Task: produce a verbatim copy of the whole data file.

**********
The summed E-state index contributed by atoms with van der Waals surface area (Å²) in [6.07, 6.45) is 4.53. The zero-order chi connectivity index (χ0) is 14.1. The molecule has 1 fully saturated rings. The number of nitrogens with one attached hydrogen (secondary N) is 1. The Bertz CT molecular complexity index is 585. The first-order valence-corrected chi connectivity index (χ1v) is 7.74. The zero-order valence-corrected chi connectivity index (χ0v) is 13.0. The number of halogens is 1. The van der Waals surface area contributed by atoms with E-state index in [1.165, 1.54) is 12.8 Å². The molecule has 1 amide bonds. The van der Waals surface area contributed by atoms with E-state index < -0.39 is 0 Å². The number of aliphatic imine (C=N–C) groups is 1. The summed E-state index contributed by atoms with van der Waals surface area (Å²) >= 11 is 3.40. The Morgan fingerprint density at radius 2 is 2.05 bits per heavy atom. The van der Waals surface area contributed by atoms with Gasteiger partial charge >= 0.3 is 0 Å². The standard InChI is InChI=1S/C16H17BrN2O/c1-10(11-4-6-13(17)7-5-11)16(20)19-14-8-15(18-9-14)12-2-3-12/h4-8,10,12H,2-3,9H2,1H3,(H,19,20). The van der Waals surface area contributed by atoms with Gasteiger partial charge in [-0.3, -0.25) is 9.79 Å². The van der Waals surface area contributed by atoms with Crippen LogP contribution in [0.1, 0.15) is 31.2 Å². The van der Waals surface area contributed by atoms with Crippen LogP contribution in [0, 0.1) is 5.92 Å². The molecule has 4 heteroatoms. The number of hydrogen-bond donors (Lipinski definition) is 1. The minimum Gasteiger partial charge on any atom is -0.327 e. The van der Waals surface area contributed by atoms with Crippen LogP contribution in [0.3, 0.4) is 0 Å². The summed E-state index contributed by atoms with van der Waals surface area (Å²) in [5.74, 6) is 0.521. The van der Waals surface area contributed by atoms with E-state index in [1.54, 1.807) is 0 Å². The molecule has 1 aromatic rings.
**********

The summed E-state index contributed by atoms with van der Waals surface area (Å²) in [6.07, 6.45) is 4.53. The zero-order chi connectivity index (χ0) is 14.1. The molecule has 1 fully saturated rings. The number of nitrogens with one attached hydrogen (secondary N) is 1. The Bertz CT molecular complexity index is 585. The first-order valence-corrected chi connectivity index (χ1v) is 7.74. The zero-order valence-corrected chi connectivity index (χ0v) is 13.0. The number of halogens is 1. The van der Waals surface area contributed by atoms with E-state index in [1.165, 1.54) is 12.8 Å². The molecule has 1 amide bonds. The van der Waals surface area contributed by atoms with E-state index < -0.39 is 0 Å². The number of aliphatic imine (C=N–C) groups is 1. The summed E-state index contributed by atoms with van der Waals surface area (Å²) >= 11 is 3.40. The Morgan fingerprint density at radius 2 is 2.05 bits per heavy atom. The van der Waals surface area contributed by atoms with Gasteiger partial charge >= 0.3 is 0 Å². The standard InChI is InChI=1S/C16H17BrN2O/c1-10(11-4-6-13(17)7-5-11)16(20)19-14-8-15(18-9-14)12-2-3-12/h4-8,10,12H,2-3,9H2,1H3,(H,19,20). The van der Waals surface area contributed by atoms with Gasteiger partial charge in [-0.3, -0.25) is 9.79 Å². The van der Waals surface area contributed by atoms with Crippen LogP contribution in [0.1, 0.15) is 31.2 Å². The van der Waals surface area contributed by atoms with Crippen LogP contribution in [0, 0.1) is 5.92 Å². The molecule has 4 heteroatoms. The number of hydrogen-bond donors (Lipinski definition) is 1. The minimum Gasteiger partial charge on any atom is -0.327 e. The van der Waals surface area contributed by atoms with Crippen LogP contribution in [0.3, 0.4) is 0 Å². The summed E-state index contributed by atoms with van der Waals surface area (Å²) in [5.74, 6) is 0.521. The van der Waals surface area contributed by atoms with E-state index in [1.54, 1.807) is 0 Å². The molecule has 1 aromatic rings.